It should be noted that the date of baptism was usually close to the date of delivery. Most times, this was done no more than a day after the delivery. For this reason, we would like to thread with caution by stating he was born sometime around December 1770.
Also, his family lineage was instrumental to his music career. He was born to a musically inclined family. His grandfather was a musician, and so was his father.
He showed an early sign of musical skill and was nurtured along that line. Some reports indicate that measures used to train him musically were sometimes harsh. This is not hard to believe due to his father’s behavioral issues. For instance, his father was forcefully retired because of his unrepentant alcohol intake.
After undergoing a couple of early training, he ended up as an apprentice under the master of the art – Joseph Hayde. With him and a couple of others, he learned a lot about composition and other musical facets.
Beethoven Changing the Trends
Clearly, Beethoven showed so much musical prowess and dexterity, nonetheless, something makes him stand out. He was a pacesetter. He broke the rules of composition and performance excitingly and innovatively.
Asides the elegance associated with classical music before his emergence, he added something different. As against the trend, Beethoven’s music reflected emotions. You could tell from the motif and music phrases the feeling that birth the music.
His life filled with ups and downs will no doubt have contributed to this. That includes the much talked about deafness he suffered, making him unsociable and very withdrawn.
For a couple of reasons, he was that bridge between the old and the new. In justifying this, we would share two illustrations.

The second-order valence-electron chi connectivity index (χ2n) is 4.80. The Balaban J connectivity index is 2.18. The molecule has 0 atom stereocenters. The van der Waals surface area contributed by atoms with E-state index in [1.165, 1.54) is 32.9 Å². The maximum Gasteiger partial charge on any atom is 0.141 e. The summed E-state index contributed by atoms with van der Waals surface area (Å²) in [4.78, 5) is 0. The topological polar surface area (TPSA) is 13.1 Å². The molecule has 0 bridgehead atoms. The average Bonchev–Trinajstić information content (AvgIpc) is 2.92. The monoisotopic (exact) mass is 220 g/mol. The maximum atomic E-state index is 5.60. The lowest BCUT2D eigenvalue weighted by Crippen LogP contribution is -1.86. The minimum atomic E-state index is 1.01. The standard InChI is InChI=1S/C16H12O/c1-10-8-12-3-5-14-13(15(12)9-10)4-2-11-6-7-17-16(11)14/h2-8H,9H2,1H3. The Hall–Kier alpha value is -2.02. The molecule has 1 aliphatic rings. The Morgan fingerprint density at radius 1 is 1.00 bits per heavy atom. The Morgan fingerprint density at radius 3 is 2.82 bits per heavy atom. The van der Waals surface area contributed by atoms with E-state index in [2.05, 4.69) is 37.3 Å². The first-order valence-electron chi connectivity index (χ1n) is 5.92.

The Harpsichord, Pianoforte, to the Piano
As at when he was born, the popular piano inclined instrument was the harpsichord. This instrument had a restrictive function compared to the present-day piano.
Most notably, it restricted the ability of players to perform with dynamics. What does this mean? With this instrument, you could not play general or selective sustained notes. You could only play a staccato inclined note. The moment your hands were off the keys, the music sounds would go off.
An Italian harpsichord maker realized this flaw and set out to resolve it. The resolution was what birth the piano. He changed the sound production mechanism to accommodate dynamism while playing. How did he do this?
Bartolomeo Cristofori used a hammer-string mechanism to resolve this.
The harpsichord upgrade was known as the pianoforte. This name means soft-loud as was the intent for invention.
How does Beethoven come into the picture?
Beethoven’s musical career started when the harpsichord was the full-fledged piano option available. Eventually, the pianoforte gained prominence even in the houses of the middle-class citizens. This implied a change of style to accommodate the capabilities of the pianoforte.
Subconsciously, Beethoven was one of the pioneers of this change. Furthermore, he always expressed his dissatisfaction with many of the piano’s inability to meet his expectations. Not only did he voice out his displeasure, but also, he made friends with some piano manufacturers.
Some of these people produced pianos that could meet his self-inclined standard. One such person was the Streicher Family. He demanded a piano with a larger range of octaves and more dynamism.
Although subjective, Beethoven’s stance on the ideal piano might have influenced the subsequent evolution of the piano.